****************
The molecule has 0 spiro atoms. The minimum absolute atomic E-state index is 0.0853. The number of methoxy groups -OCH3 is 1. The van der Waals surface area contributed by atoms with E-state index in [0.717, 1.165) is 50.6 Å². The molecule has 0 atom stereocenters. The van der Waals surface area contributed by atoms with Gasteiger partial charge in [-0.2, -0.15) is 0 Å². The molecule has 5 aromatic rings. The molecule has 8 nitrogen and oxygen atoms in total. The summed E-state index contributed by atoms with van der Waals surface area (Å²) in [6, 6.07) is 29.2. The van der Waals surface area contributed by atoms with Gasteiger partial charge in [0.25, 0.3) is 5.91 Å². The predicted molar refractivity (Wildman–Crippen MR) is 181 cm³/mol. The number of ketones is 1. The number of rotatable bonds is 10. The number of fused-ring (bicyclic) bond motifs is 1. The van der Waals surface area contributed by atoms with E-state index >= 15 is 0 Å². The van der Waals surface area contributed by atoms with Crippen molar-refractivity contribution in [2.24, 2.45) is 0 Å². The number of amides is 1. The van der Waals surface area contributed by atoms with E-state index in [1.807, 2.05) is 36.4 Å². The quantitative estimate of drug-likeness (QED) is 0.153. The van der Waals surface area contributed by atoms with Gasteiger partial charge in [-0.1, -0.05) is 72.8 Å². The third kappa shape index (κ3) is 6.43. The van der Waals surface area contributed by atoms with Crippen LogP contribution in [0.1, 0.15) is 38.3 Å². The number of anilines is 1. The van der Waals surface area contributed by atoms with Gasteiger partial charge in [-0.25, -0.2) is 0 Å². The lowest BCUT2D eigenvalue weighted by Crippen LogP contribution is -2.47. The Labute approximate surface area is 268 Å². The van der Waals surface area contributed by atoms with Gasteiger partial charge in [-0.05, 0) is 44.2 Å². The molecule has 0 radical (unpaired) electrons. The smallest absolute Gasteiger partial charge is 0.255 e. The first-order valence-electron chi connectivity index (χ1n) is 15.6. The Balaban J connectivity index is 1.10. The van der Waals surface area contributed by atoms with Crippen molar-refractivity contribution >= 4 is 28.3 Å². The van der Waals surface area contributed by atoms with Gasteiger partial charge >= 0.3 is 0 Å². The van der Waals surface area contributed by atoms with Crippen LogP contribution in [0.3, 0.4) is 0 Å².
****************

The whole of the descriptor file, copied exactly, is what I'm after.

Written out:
The molecule has 0 spiro atoms. The minimum absolute atomic E-state index is 0.0853. The number of methoxy groups -OCH3 is 1. The van der Waals surface area contributed by atoms with E-state index in [0.717, 1.165) is 50.6 Å². The molecule has 0 atom stereocenters. The van der Waals surface area contributed by atoms with Gasteiger partial charge in [-0.2, -0.15) is 0 Å². The molecule has 5 aromatic rings. The molecule has 8 nitrogen and oxygen atoms in total. The summed E-state index contributed by atoms with van der Waals surface area (Å²) in [6, 6.07) is 29.2. The van der Waals surface area contributed by atoms with Gasteiger partial charge in [0.25, 0.3) is 5.91 Å². The predicted molar refractivity (Wildman–Crippen MR) is 181 cm³/mol. The number of ketones is 1. The number of rotatable bonds is 10. The number of fused-ring (bicyclic) bond motifs is 1. The van der Waals surface area contributed by atoms with E-state index >= 15 is 0 Å². The van der Waals surface area contributed by atoms with Crippen molar-refractivity contribution in [2.24, 2.45) is 0 Å². The number of amides is 1. The van der Waals surface area contributed by atoms with E-state index in [1.807, 2.05) is 36.4 Å². The quantitative estimate of drug-likeness (QED) is 0.153. The van der Waals surface area contributed by atoms with Gasteiger partial charge in [-0.1, -0.05) is 72.8 Å². The third kappa shape index (κ3) is 6.43. The van der Waals surface area contributed by atoms with Crippen LogP contribution in [0.1, 0.15) is 38.3 Å². The number of anilines is 1. The van der Waals surface area contributed by atoms with Gasteiger partial charge in [-0.25, -0.2) is 0 Å². The lowest BCUT2D eigenvalue weighted by Crippen LogP contribution is -2.47. The Labute approximate surface area is 268 Å². The van der Waals surface area contributed by atoms with Gasteiger partial charge in [-0.05, 0) is 44.2 Å². The molecule has 0 radical (unpaired) electrons. The smallest absolute Gasteiger partial charge is 0.255 e. The first-order valence-electron chi connectivity index (χ1n) is 15.6. The Balaban J connectivity index is 1.10. The van der Waals surface area contributed by atoms with Crippen molar-refractivity contribution >= 4 is 28.3 Å². The van der Waals surface area contributed by atoms with Gasteiger partial charge >= 0.3 is 0 Å². The van der Waals surface area contributed by atoms with Crippen LogP contribution in [0.3, 0.4) is 0 Å².